UK CT & COIN Features – 15 July 2008

by

A round-up of today’s newspaper articles covering the UK’s involvement in counterterrorism and counterinsurgency operations at home and abroad.

Torture: MPs call for inquiry into MI5 role
Ian Cobain, The Guardian

MPs are calling for an investigation into allegations that British intelligence has “outsourced” the torture of British citizens to Pakistani security agencies after hearing accounts of people being abducted and subjected to mistreatment and, in some cases, released without charge.

John McDonnell, the Labour member for Hayes and Harlington, and Andrew Tyrie, Conservative member for Chichester, say the allegations should be examined by the Intelligence and Security Committee (ISC), the Westminster body that oversees the Security Service, MI5, and the Intelligence Service, MI6.

In a statement to the Guardian, released via the Home Office, the Security Service insisted it did “not participate in, solicit, encourage or condone the use of torture”.

However, details of three new cases have raised concerns among MPs.

Also:

The case for an inquiry
Editorial, The Guardian

MI5 officers ‘outsourced the torture of British nationals to Pakistani agencies’
Lucy Cockcroft, The Telegraph


Afghanistan mission ‘stopped to discuss rules of engagement’

Lee Glendinning, The Guardian

A mission involving British soldiers in Afghanistan in which two men died after coming under heavy enemy fire, had to be stopped for an hour to enable officers to discuss what rules of engagement they were using, an inquest heard today.

The night-time operation near Garmsir on September 8, 2007, described by one soldier as “Operation Certain Death” was led by Major Jamie Nowell. Giving evidence to the inquest in Trowbridge, Wiltshire today, Nowell said the problems started when he told his air support to open fire on four militants spotted in a trench. He was then told over the radio that his airborne colleagues were not permitted to engage the enemy.

Nowell explained that his men were under “429 A” rules of engagement, which meant they could engage the identified enemy while the men in the air were on “Card A” which permitted them to fire only in self-defence.

“I could not understand how it happened,” he said. “Eventually the aircraft was put on 429 A, but it took 60 minutes. The opportunity to engage with the Taliban was lost.”

The incident “dented the confidence of commanders on the ground” he said, but had “no real impact” on the operation as a whole.

More troops for Iraq dash hopes of withdrawal
James Kirkup, The Telegraph

More British troops could be sent to Iraq, dashing Gordon Brown’s hopes of an early withdrawal from the country. Military commanders have told the Prime Minister that UK troops will have to remain in Iraq in significant numbers well into next year. The need to stay in southern Iraq to support of the Iraqi forces has dashed any hopes ministers had of announcing a major withdrawal from Iraq this summer. It will also prolong the strain on the Armed Forces of running operations in Iraq and Afghanistan.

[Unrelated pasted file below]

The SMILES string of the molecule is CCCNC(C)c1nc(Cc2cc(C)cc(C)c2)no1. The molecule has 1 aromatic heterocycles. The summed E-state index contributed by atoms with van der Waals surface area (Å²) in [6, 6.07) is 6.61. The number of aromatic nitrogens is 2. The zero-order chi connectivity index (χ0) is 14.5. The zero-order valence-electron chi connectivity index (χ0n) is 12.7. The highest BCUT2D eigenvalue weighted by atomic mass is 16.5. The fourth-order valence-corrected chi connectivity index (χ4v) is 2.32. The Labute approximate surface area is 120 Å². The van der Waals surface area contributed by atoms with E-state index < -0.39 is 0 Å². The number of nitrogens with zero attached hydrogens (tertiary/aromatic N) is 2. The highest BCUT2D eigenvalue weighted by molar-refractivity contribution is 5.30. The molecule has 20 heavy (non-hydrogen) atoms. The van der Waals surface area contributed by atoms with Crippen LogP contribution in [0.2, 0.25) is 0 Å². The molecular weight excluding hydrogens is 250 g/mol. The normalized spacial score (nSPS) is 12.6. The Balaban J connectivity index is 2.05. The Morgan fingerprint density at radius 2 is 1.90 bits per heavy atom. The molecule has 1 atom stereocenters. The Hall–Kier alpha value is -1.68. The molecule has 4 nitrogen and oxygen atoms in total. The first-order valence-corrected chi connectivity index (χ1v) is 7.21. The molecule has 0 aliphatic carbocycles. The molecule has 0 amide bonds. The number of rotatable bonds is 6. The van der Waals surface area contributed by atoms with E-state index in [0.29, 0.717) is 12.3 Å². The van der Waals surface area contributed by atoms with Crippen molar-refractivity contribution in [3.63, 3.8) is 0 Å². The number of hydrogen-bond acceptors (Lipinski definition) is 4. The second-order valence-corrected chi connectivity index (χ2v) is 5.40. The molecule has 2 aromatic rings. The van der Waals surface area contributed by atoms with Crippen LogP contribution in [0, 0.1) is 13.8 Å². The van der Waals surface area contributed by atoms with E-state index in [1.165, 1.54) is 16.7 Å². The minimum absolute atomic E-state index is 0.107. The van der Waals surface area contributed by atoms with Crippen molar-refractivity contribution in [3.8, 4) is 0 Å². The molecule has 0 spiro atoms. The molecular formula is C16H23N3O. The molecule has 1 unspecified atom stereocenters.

There are 4,000 British troops in southern Iraq on a mission that is now focused on training the Iraqi Army. That number could temporarily rise by 120. British and American defence chiefs have recently told the Prime Minister that Iraqi troops based in Basra will not be ready to run their own security operations in the area this year.

Also:

Brown ends hopes of withdrawal from Iraq
The Independent

Afghanistan soldier killed in act of ‘incredible bravery’ trying to recover comrade’s body
Aislinn Simpson, The Telegraph

A soldier killed in Afghanistan showed ‘incredible bravery’ after he crawled back into a Taliban firefight to recover the body of a fallen comrade, his inquest has heard.

Sergeant Craig Brelsford was taking part in a night-time mission dubbed “Operation Certain Death” behind enemy lines, trying to destroy vantage points near the Taliban stronghold of Garmsir in Helmand Province.

As he and his comrades crept across the landscape of bombed-out buildings and drainage ditches under cover of darkness, the enemy opened fire, immediately felling four of a section of seven soldiers.

The battle that ensued on September 8, 2007 lasted several hours, left two dead and saw three others badly injured.

Advertisements

Leave a Reply

Fill in your details below or click an icon to log in:

WordPress.com Logo

You are commenting using your WordPress.com account. Log Out / Change )

Twitter picture

You are commenting using your Twitter account. Log Out / Change )

Facebook photo

You are commenting using your Facebook account. Log Out / Change )

Google+ photo

You are commenting using your Google+ account. Log Out / Change )

Connecting to %s


%d bloggers like this: